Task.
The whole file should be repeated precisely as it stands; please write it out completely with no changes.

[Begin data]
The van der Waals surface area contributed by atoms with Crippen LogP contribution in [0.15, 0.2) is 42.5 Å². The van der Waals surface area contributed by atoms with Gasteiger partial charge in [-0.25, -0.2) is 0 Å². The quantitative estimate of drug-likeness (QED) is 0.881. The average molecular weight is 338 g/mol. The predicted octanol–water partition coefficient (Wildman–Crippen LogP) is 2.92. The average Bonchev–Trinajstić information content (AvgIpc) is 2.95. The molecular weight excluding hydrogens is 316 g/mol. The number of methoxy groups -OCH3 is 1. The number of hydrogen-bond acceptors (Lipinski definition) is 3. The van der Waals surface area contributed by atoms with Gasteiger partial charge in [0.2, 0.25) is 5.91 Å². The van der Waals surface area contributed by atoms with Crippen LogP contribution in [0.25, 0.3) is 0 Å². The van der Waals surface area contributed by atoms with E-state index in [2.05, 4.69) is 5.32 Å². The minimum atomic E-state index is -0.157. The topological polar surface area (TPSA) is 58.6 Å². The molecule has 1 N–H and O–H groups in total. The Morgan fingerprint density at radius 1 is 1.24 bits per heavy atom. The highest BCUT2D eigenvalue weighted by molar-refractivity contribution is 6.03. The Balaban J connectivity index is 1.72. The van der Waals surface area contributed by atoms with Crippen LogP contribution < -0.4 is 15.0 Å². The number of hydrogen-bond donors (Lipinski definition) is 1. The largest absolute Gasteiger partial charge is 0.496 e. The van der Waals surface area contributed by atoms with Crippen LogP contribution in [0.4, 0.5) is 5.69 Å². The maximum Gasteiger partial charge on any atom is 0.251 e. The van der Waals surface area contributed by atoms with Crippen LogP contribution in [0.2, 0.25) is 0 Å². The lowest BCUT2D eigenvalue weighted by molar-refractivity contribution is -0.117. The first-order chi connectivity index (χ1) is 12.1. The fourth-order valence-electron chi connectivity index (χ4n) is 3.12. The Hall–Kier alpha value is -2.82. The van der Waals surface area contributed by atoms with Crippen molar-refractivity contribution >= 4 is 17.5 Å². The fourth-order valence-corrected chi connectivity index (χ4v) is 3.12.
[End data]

The van der Waals surface area contributed by atoms with Crippen LogP contribution in [0.15, 0.2) is 42.5 Å². The van der Waals surface area contributed by atoms with Gasteiger partial charge in [-0.25, -0.2) is 0 Å². The quantitative estimate of drug-likeness (QED) is 0.881. The average molecular weight is 338 g/mol. The predicted octanol–water partition coefficient (Wildman–Crippen LogP) is 2.92. The average Bonchev–Trinajstić information content (AvgIpc) is 2.95. The molecular weight excluding hydrogens is 316 g/mol. The number of methoxy groups -OCH3 is 1. The number of hydrogen-bond acceptors (Lipinski definition) is 3. The van der Waals surface area contributed by atoms with Gasteiger partial charge in [0.2, 0.25) is 5.91 Å². The van der Waals surface area contributed by atoms with Crippen LogP contribution in [0.25, 0.3) is 0 Å². The van der Waals surface area contributed by atoms with E-state index in [2.05, 4.69) is 5.32 Å². The minimum atomic E-state index is -0.157. The topological polar surface area (TPSA) is 58.6 Å². The molecule has 1 N–H and O–H groups in total. The Morgan fingerprint density at radius 1 is 1.24 bits per heavy atom. The highest BCUT2D eigenvalue weighted by molar-refractivity contribution is 6.03. The Balaban J connectivity index is 1.72. The van der Waals surface area contributed by atoms with Crippen LogP contribution < -0.4 is 15.0 Å². The number of hydrogen-bond donors (Lipinski definition) is 1. The largest absolute Gasteiger partial charge is 0.496 e. The van der Waals surface area contributed by atoms with Crippen LogP contribution in [0.4, 0.5) is 5.69 Å². The maximum Gasteiger partial charge on any atom is 0.251 e. The van der Waals surface area contributed by atoms with Crippen LogP contribution in [0.2, 0.25) is 0 Å². The lowest BCUT2D eigenvalue weighted by molar-refractivity contribution is -0.117. The first-order chi connectivity index (χ1) is 12.1. The fourth-order valence-electron chi connectivity index (χ4n) is 3.12. The Hall–Kier alpha value is -2.82. The van der Waals surface area contributed by atoms with Crippen molar-refractivity contribution >= 4 is 17.5 Å². The fourth-order valence-corrected chi connectivity index (χ4v) is 3.12.